Endovascular treatment of middle cerebral artery aneurysms: A single center experience with a focus on thromboembolic complications.

TitleEndovascular treatment of middle cerebral artery aneurysms: A single center experience with a focus on thromboembolic complications.
Publication TypeJournal Article
Year of Publication2018
AuthorsLink TW, Boddu SR, Hammad HT, Knopman J, Lin N, Gobin P, Patsalides A
JournalInterv Neuroradiol
Date Published2018 Feb
KeywordsAdolescent, Adult, Aged, Aged, 80 and over, Cerebral Angiography, Endovascular Procedures, Female, Humans, Infarction, Middle Cerebral Artery, Intracranial Aneurysm, Intracranial Thrombosis, Male, Middle Aged, Postoperative Complications, Retrospective Studies, Treatment Outcome

Background Endovascular treatment of middle cerebral artery (MCA) aneurysms has traditionally been considered difficult due to complex branching patterns, frequent involvement of parent vessels within the aneurysm neck, and a high incidence of thromboembolic complications. Methods The cases of 93 MCA aneurysms treated with endovascular intervention at our institution between 2003 and 2015 were retrospectively reviewed. Demographic, clinical, and radiographic variables were recorded and analyzed. Results Immediate complete or near-complete occlusion was achieved in 81 (90%) cases. At the longest follow up of 6 months or greater, 83.3% of the aneurysms were stable-to-improved in the Raymond occlusion classification, 8.3% were found to have minor recanalization not requiring retreatment, and 8.3% required retreatment due to significant recanalization. Thromboembolic events occurred in 18 (19.3%) of cases, but only 1 resulted in permanent vessel occlusion and only 1 resulted in permanent neurologic impairment. Thrombus was resolved with intra-arterial thrombolysis or mechanical thrombectomy in 17 of the 18 cases. There were only two cases resulting in morbidity (2.15%). There was no statistically significant correlation between aneurysm location, size, morphology, or use of adjuvant device with radiographic outcome or thromboembolic event. Conclusions While the rate of thromboembolic events in our series was 19%, the overall morbidity was only 2%. This highlights the fact that even complex MCA aneurysms can safely and effectively be treated by endovascular means with or without the use of balloon or stent assistance, as long as the interventionalist is astutely aware of the possibility of thrombus formation and acts accordingly with thrombolytic therapy when necessary.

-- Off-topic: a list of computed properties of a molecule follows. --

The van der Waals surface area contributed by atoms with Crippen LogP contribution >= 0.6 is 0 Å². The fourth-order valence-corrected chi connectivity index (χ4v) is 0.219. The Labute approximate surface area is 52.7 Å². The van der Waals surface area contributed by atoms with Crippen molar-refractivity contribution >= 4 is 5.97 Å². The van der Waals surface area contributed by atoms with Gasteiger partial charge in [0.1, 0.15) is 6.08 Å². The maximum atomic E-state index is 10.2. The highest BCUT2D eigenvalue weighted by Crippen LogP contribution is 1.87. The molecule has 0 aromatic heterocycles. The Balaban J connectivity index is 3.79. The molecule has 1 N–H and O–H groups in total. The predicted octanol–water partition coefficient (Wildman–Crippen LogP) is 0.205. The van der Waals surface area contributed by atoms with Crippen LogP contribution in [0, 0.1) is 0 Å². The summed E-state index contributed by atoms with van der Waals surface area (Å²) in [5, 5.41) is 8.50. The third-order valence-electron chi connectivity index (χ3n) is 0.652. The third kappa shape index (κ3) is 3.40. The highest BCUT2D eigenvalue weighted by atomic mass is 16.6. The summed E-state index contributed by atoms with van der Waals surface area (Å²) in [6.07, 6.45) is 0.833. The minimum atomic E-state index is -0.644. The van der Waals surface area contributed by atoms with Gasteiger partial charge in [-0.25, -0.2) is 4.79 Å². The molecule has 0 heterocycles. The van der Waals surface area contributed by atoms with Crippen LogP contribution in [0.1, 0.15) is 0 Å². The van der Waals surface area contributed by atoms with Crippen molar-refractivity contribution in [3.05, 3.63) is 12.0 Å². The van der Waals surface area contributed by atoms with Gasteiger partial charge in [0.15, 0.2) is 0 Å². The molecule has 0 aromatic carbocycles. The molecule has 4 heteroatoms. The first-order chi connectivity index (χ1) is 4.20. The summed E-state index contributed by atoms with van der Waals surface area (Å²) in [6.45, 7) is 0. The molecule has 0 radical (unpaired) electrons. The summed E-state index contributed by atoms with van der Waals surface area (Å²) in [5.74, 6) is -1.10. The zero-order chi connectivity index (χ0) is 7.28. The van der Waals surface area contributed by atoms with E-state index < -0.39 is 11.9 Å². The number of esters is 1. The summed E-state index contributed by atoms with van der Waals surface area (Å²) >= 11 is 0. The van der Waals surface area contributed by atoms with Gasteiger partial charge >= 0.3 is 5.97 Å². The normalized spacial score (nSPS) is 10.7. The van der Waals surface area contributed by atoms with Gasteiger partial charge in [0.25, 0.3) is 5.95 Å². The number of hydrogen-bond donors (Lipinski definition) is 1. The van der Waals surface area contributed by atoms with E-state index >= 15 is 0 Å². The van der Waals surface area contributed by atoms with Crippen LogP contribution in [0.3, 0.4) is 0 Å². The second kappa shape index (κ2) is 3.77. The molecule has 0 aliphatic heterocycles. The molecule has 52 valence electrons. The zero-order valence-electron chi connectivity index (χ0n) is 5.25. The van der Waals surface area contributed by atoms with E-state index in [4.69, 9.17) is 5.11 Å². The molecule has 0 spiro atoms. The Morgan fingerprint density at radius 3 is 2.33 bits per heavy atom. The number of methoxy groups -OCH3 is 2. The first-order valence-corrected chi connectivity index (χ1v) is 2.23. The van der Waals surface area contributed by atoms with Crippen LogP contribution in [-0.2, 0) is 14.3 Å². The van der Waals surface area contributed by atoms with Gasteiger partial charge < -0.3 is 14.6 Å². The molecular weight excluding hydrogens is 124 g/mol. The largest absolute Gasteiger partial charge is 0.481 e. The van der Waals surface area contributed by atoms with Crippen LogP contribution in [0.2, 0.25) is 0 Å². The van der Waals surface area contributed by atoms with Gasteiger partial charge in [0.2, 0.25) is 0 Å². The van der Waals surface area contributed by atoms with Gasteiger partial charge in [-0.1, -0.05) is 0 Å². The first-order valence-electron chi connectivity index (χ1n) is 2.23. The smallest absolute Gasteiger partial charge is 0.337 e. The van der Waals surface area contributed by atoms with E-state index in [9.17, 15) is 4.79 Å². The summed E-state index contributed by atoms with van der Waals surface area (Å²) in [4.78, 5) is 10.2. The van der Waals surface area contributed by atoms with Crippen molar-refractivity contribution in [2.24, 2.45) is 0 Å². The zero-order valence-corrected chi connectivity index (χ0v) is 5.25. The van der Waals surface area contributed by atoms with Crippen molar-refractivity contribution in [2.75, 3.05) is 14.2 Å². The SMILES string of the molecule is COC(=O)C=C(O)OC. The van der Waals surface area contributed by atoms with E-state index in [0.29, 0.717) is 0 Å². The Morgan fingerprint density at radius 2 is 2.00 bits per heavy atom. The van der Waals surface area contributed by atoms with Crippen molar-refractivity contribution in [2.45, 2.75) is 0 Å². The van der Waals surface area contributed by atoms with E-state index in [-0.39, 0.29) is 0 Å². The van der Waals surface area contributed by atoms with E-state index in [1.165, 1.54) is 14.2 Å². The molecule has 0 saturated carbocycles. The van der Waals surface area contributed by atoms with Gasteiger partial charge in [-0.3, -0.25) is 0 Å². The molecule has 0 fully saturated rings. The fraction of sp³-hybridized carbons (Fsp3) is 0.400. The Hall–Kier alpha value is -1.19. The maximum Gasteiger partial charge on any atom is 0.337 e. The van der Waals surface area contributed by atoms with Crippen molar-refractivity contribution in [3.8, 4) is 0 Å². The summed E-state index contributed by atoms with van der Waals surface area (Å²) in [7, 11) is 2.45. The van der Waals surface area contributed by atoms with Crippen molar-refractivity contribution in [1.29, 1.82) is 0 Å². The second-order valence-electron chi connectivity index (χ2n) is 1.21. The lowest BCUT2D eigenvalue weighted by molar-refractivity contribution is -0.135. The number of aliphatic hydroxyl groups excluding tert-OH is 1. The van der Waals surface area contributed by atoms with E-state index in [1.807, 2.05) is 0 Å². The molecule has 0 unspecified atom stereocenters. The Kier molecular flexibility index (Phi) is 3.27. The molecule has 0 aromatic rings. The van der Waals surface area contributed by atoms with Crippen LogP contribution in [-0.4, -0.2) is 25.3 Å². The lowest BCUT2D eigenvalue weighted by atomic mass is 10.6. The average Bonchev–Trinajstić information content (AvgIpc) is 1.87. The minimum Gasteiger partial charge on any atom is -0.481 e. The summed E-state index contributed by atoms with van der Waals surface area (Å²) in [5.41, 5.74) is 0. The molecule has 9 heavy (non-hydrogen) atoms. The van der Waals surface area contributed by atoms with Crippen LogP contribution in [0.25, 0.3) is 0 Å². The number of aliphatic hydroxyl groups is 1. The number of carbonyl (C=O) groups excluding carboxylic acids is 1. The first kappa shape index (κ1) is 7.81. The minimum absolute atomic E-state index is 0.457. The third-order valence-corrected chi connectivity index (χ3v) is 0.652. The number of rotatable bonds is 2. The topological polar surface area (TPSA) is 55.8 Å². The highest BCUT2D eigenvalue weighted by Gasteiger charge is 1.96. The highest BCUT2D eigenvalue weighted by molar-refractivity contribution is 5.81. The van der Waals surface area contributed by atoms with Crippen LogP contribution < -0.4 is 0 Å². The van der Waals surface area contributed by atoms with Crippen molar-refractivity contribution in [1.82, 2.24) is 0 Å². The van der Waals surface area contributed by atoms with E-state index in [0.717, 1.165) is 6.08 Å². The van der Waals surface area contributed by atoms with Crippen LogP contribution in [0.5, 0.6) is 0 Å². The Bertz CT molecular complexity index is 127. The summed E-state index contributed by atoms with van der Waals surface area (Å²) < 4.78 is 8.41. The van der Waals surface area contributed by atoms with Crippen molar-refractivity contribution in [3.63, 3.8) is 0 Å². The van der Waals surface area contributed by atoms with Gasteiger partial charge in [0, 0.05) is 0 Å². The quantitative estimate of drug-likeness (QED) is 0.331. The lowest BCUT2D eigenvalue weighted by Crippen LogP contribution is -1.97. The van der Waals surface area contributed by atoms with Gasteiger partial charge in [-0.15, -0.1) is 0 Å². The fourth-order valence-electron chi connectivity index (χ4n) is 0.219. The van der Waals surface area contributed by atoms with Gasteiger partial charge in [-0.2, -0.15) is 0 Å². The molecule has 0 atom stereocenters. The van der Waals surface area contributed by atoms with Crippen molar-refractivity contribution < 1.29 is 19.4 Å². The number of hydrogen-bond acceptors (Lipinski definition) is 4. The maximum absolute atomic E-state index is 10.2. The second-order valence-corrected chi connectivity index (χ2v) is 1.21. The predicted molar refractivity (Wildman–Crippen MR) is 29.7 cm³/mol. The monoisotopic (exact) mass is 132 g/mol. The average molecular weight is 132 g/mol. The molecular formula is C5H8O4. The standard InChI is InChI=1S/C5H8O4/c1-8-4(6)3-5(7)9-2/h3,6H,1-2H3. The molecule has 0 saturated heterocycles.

Alternate JournalInterv Neuroradiol
PubMed ID29086624
PubMed Central IDPMC5772541